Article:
I just updated simstudy to version 0.1.7. It is available on CRAN. To mark the occasion, I wanted to highlight a new function, genOrdCat, which puts into practice some code that I presented a little while back as part of a discussion of ordinal logistic regression. The new function was motivated ...

### Thinking about different ways to analyze sub-groups in an RCT

October 31, 2017 |

Here’s the scenario: we have an intervention that we think will improve outcomes for a particular population. Furthermore, there are two sub-groups (let’s say defined by which of two medical conditions each person in the population has) and we are interested in knowing if the intervention effect is ...

### Who knew likelihood functions could be so pretty?

October 22, 2017 |

I just released a new iteration of simstudy (version 0.1.6), which fixes a bug or two and adds several spline related routines (available on CRAN). The previous post focused on using spline curves to generate data, so I won’t repeat myself here. And, apropos of nothing really - I thought ...

### Can we use B-splines to generate non-linear data?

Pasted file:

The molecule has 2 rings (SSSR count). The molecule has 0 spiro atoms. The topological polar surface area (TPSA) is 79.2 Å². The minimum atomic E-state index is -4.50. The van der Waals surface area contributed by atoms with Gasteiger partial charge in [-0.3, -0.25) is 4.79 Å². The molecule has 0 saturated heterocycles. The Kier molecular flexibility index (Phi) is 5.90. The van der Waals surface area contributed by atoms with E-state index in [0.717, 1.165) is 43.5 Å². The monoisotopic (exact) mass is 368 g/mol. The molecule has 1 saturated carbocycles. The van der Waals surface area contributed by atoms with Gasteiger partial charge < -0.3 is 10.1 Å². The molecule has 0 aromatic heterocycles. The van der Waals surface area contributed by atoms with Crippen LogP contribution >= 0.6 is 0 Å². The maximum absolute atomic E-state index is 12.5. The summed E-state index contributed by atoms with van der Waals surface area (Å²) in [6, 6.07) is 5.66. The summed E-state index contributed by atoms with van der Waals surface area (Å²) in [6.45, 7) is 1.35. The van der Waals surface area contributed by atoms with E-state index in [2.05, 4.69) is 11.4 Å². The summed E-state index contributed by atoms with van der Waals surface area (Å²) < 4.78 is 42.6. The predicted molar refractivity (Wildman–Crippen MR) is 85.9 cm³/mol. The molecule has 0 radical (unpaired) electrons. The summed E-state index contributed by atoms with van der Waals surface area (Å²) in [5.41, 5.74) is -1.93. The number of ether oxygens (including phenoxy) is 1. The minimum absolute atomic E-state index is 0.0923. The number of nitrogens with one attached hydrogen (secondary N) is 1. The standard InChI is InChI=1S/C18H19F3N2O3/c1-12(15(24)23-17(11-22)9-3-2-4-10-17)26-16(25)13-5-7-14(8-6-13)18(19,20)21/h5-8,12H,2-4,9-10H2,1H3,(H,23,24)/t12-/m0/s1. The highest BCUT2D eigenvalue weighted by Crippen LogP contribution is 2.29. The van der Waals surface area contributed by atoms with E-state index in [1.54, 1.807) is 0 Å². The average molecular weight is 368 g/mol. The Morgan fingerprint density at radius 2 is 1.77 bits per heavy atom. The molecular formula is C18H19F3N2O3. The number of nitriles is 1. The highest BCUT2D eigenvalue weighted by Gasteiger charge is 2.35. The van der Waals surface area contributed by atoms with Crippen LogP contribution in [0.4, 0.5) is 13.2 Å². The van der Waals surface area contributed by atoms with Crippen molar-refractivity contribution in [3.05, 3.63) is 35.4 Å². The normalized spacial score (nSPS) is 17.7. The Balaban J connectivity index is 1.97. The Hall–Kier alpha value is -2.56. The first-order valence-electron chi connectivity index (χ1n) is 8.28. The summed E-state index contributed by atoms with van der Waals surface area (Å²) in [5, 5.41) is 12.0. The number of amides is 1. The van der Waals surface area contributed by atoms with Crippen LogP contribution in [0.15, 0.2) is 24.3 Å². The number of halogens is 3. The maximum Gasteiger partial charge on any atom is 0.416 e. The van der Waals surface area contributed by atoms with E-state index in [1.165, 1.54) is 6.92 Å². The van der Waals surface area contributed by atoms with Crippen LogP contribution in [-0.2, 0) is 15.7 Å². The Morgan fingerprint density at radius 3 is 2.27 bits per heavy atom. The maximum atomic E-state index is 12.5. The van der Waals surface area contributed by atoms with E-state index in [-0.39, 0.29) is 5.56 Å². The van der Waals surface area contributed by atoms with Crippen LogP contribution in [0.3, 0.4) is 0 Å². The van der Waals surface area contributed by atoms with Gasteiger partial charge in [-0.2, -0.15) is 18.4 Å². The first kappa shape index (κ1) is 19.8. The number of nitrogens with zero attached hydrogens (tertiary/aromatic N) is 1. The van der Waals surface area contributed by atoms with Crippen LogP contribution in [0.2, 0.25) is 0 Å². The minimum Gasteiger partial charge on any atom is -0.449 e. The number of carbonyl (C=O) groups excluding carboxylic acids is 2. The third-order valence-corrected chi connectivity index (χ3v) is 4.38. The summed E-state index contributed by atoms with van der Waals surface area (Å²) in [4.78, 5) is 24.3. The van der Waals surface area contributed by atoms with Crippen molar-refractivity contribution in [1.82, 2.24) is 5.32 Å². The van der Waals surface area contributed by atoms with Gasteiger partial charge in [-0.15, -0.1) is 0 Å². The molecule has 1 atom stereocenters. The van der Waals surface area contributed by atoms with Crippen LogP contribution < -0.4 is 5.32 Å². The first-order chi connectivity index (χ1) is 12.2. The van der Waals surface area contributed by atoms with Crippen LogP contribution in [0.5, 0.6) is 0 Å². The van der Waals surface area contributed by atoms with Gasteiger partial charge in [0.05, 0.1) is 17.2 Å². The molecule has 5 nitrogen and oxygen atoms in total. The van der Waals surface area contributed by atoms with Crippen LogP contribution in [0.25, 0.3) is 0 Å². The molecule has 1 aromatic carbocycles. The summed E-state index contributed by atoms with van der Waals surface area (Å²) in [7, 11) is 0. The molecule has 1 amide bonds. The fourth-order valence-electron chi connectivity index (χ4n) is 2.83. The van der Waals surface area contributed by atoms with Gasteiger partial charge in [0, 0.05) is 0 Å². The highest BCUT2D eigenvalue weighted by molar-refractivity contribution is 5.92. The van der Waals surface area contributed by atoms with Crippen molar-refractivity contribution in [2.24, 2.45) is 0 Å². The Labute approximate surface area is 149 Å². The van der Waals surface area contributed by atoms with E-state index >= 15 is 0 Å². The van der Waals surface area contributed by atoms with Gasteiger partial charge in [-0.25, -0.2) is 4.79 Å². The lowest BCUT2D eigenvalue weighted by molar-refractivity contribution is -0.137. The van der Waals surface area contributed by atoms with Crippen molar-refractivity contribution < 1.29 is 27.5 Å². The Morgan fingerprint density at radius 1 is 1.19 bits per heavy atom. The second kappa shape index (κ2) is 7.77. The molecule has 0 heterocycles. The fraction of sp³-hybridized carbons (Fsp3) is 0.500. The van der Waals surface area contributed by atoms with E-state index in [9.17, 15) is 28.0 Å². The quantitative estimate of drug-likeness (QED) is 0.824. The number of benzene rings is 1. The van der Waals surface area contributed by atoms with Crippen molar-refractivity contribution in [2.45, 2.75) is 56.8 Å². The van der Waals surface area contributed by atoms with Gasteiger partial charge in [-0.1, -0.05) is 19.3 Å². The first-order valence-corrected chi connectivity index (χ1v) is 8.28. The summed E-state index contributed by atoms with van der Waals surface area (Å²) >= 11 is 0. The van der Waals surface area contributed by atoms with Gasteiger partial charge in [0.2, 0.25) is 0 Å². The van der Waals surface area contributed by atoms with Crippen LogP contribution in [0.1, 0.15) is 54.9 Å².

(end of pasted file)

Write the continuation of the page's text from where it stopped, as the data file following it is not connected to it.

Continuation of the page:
October 15, 2017 |

I’m exploring the idea of adding a function or set of functions to the simstudy package that would make it possible to easily generate non-linear data. One way to do this would be using B-splines. Typically, one uses splines to fit a curve to data, but I thought it ...

### A minor update to simstudy provides an excuse to talk a bit about the negative binomial and Poisson distributions

October 4, 2017 |

I just updated simstudy to version 0.1.5 (available on CRAN) so that it now includes several new distributions - exponential, discrete uniform, and negative binomial. As part of the release, I thought I’d explore the negative binomial just a bit, particularly as it relates to the Poisson distribution. The Poisson ...

### CACE closed: EM opens up exclusion restriction (among other things)

September 27, 2017 |

This is the third, and probably last, of a series of posts touching on the estimation of complier average causal effects (CACE) and latent variable modeling techniques using an expectation-maximization (EM) algorithm . What follows is a simplistic way to implement an EM algorithm in R to do principal strata estimation ...

### A simstudy update provides an excuse to talk a little bit about latent class regression and the EM algorithm

September 19, 2017 |

I was just going to make a quick announcement to let folks know that I’ve updated the simstudy package to version 0.1.4 (now available on CRAN) to include functions that allow conversion of columns to factors, creation of dummy variables, and most importantly, specification of outcomes that are more flexibly ...